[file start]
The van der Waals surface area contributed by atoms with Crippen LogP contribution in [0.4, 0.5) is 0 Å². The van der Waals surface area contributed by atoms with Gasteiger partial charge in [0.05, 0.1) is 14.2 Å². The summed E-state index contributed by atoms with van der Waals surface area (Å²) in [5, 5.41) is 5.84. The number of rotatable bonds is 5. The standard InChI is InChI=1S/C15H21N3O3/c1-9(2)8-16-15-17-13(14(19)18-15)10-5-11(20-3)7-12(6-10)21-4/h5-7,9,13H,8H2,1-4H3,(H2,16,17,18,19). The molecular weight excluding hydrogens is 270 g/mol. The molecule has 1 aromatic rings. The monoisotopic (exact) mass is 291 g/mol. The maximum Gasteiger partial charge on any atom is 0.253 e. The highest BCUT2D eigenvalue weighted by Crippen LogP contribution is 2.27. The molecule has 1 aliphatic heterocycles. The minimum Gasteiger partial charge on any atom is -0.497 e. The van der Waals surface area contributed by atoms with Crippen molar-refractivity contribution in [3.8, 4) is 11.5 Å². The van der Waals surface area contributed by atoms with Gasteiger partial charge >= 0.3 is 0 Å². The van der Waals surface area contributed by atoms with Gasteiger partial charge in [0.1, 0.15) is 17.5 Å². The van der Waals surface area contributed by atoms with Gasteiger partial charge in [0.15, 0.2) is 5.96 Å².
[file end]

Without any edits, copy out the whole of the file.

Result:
The van der Waals surface area contributed by atoms with Crippen LogP contribution in [0.4, 0.5) is 0 Å². The van der Waals surface area contributed by atoms with Gasteiger partial charge in [0.05, 0.1) is 14.2 Å². The summed E-state index contributed by atoms with van der Waals surface area (Å²) in [5, 5.41) is 5.84. The number of rotatable bonds is 5. The standard InChI is InChI=1S/C15H21N3O3/c1-9(2)8-16-15-17-13(14(19)18-15)10-5-11(20-3)7-12(6-10)21-4/h5-7,9,13H,8H2,1-4H3,(H2,16,17,18,19). The molecular weight excluding hydrogens is 270 g/mol. The molecule has 1 aromatic rings. The monoisotopic (exact) mass is 291 g/mol. The maximum Gasteiger partial charge on any atom is 0.253 e. The highest BCUT2D eigenvalue weighted by Crippen LogP contribution is 2.27. The molecule has 1 aliphatic heterocycles. The minimum Gasteiger partial charge on any atom is -0.497 e. The van der Waals surface area contributed by atoms with Crippen molar-refractivity contribution in [3.8, 4) is 11.5 Å². The van der Waals surface area contributed by atoms with Gasteiger partial charge >= 0.3 is 0 Å². The van der Waals surface area contributed by atoms with Gasteiger partial charge in [0.1, 0.15) is 17.5 Å². The van der Waals surface area contributed by atoms with Gasteiger partial charge in [0.15, 0.2) is 5.96 Å².